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Fish poisoning may be why Polynesians left paradise.

Byline: ANI

Washington, May 19 (ANI): Scientists have come up with a theory that attributes the historic migrations of the Polynesians from the Cook islands to New Zealand, Easter Island and Hawaii in the 11th to 15th centuries, to fish poisoning.

The theory has been proposed by Teina Rongo, a Cook Island Maori from Rarotonga and a Ph.D. student at the Florida Institute of Technology, and his faculty advisers Professors Robert van Woesik and Mark Bush.

Based on archeological evidence, paleoclimatic data and modern reports of ciguatera poisoning, they theorize that ciguatera outbreaks were linked to climate and that the consequent outbreaks prompted historical migrations of Polynesians.

Ciguatera poisoning is a food-borne disease that can come from eating large, carnivorous reef fish, and causes vomiting, headaches, and a burning sensation upon contact with cold surfaces.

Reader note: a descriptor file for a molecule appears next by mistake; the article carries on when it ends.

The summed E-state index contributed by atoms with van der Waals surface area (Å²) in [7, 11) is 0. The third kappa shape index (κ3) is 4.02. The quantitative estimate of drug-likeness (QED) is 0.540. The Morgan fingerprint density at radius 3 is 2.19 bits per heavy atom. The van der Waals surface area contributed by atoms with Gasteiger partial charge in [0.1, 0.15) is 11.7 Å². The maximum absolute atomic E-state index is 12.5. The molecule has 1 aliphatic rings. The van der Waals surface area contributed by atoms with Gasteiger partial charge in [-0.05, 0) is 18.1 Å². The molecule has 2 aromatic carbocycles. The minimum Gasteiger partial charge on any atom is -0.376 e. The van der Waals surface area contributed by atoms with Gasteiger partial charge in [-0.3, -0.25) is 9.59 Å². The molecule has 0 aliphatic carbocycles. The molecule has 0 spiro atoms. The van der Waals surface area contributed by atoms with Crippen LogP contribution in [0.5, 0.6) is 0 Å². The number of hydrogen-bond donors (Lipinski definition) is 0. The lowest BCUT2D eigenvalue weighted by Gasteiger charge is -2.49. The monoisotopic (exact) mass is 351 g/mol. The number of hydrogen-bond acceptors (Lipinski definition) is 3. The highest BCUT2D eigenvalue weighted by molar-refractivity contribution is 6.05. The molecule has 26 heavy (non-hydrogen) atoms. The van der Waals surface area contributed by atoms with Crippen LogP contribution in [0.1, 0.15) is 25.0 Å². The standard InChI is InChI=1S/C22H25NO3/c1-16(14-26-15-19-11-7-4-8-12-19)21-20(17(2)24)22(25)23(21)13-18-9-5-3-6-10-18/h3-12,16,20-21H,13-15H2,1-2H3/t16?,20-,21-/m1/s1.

It is known that the historic populations of Cook Islanders was heavily reliant on fish as a source of protein, and the scientists suggest that once their fish resources became inedible, voyaging became a necessity.

Modern Cook Islanders, though surrounded by an ocean teeming with fish, don't eat fish as a regular part of their diet but instead eat processed, imported foods.

In the late 1990s, lower-income families who could not afford processed foods emigrated to New Zealand and Australia.

The researchers suggest that past migrations had similar roots.

The heightened voyaging from A.D. 1000 to 1450 in eastern Polynesia was likely prompted by ciguatera fish poisoning.

There were few options but to leave once the staple diet of an island nation became poisonous.

According to van Woesik, "Our approach brings us a step closer to solving the mysteries of ciguatera and the storied Polynesian native migrations. We hope it will lead to better forecasting and planning for ciguatera outbreaks." (ANI)

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Publication:Asian News International
Date:May 19, 2009
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